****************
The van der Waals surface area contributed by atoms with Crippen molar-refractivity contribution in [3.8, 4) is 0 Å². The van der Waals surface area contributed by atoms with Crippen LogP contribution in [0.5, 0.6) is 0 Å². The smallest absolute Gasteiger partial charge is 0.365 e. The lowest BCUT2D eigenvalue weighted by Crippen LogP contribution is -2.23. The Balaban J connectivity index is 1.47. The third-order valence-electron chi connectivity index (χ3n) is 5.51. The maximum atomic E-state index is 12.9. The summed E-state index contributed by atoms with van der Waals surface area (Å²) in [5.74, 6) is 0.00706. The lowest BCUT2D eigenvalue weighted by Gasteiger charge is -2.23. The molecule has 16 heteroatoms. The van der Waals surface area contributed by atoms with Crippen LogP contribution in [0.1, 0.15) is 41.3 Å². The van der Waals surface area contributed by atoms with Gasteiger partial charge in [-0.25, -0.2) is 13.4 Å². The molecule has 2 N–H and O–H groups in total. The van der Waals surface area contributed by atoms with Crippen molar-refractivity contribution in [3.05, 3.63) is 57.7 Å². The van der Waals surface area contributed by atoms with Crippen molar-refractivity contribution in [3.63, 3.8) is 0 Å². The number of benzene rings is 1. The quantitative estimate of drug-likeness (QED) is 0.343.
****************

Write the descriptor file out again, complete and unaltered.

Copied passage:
The van der Waals surface area contributed by atoms with Crippen molar-refractivity contribution in [3.8, 4) is 0 Å². The van der Waals surface area contributed by atoms with Crippen LogP contribution in [0.5, 0.6) is 0 Å². The smallest absolute Gasteiger partial charge is 0.365 e. The lowest BCUT2D eigenvalue weighted by Crippen LogP contribution is -2.23. The Balaban J connectivity index is 1.47. The third-order valence-electron chi connectivity index (χ3n) is 5.51. The maximum atomic E-state index is 12.9. The summed E-state index contributed by atoms with van der Waals surface area (Å²) in [5.74, 6) is 0.00706. The lowest BCUT2D eigenvalue weighted by Gasteiger charge is -2.23. The molecule has 16 heteroatoms. The van der Waals surface area contributed by atoms with Crippen LogP contribution in [0.1, 0.15) is 41.3 Å². The van der Waals surface area contributed by atoms with Gasteiger partial charge in [-0.25, -0.2) is 13.4 Å². The molecule has 2 N–H and O–H groups in total. The van der Waals surface area contributed by atoms with Crippen molar-refractivity contribution in [3.05, 3.63) is 57.7 Å². The van der Waals surface area contributed by atoms with Crippen molar-refractivity contribution in [3.63, 3.8) is 0 Å². The number of benzene rings is 1. The quantitative estimate of drug-likeness (QED) is 0.343.